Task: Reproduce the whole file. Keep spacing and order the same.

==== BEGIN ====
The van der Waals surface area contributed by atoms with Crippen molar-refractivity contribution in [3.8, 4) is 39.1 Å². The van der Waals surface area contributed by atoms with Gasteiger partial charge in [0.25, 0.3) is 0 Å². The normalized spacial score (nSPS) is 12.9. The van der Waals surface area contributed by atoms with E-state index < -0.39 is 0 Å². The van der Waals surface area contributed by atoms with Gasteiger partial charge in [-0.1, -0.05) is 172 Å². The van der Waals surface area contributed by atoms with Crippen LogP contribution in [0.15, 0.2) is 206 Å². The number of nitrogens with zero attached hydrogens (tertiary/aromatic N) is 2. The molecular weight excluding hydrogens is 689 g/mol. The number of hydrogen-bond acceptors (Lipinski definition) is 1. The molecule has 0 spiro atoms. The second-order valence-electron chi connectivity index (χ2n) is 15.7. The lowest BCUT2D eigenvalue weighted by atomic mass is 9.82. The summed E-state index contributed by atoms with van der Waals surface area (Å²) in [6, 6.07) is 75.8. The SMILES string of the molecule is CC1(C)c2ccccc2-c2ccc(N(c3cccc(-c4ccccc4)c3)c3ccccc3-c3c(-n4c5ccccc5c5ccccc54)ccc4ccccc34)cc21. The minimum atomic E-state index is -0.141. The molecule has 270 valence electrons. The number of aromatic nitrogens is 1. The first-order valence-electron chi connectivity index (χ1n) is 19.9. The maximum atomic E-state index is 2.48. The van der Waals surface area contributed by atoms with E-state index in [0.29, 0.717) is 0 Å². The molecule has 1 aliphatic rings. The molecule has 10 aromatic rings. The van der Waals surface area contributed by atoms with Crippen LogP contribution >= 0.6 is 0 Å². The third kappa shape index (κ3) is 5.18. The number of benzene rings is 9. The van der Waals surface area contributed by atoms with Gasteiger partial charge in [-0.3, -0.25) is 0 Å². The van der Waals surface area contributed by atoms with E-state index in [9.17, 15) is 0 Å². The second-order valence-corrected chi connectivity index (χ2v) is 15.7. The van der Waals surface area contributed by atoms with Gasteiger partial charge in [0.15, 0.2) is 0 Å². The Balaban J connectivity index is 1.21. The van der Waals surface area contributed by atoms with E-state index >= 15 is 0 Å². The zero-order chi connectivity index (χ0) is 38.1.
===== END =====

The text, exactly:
The van der Waals surface area contributed by atoms with Crippen molar-refractivity contribution in [3.8, 4) is 39.1 Å². The van der Waals surface area contributed by atoms with Gasteiger partial charge in [0.25, 0.3) is 0 Å². The normalized spacial score (nSPS) is 12.9. The van der Waals surface area contributed by atoms with E-state index < -0.39 is 0 Å². The van der Waals surface area contributed by atoms with Gasteiger partial charge in [-0.1, -0.05) is 172 Å². The van der Waals surface area contributed by atoms with Crippen LogP contribution in [0.15, 0.2) is 206 Å². The number of nitrogens with zero attached hydrogens (tertiary/aromatic N) is 2. The molecular weight excluding hydrogens is 689 g/mol. The number of hydrogen-bond acceptors (Lipinski definition) is 1. The molecule has 0 spiro atoms. The second-order valence-electron chi connectivity index (χ2n) is 15.7. The lowest BCUT2D eigenvalue weighted by atomic mass is 9.82. The summed E-state index contributed by atoms with van der Waals surface area (Å²) in [6, 6.07) is 75.8. The SMILES string of the molecule is CC1(C)c2ccccc2-c2ccc(N(c3cccc(-c4ccccc4)c3)c3ccccc3-c3c(-n4c5ccccc5c5ccccc54)ccc4ccccc34)cc21. The minimum atomic E-state index is -0.141. The molecule has 270 valence electrons. The number of aromatic nitrogens is 1. The first-order valence-electron chi connectivity index (χ1n) is 19.9. The maximum atomic E-state index is 2.48. The van der Waals surface area contributed by atoms with E-state index in [0.29, 0.717) is 0 Å². The molecule has 1 aliphatic rings. The molecule has 10 aromatic rings. The van der Waals surface area contributed by atoms with Crippen LogP contribution >= 0.6 is 0 Å². The third kappa shape index (κ3) is 5.18. The number of benzene rings is 9. The van der Waals surface area contributed by atoms with Gasteiger partial charge in [-0.3, -0.25) is 0 Å². The van der Waals surface area contributed by atoms with E-state index in [9.17, 15) is 0 Å². The second-order valence-corrected chi connectivity index (χ2v) is 15.7. The van der Waals surface area contributed by atoms with Gasteiger partial charge in [0.15, 0.2) is 0 Å². The Balaban J connectivity index is 1.21. The van der Waals surface area contributed by atoms with E-state index >= 15 is 0 Å². The zero-order chi connectivity index (χ0) is 38.1.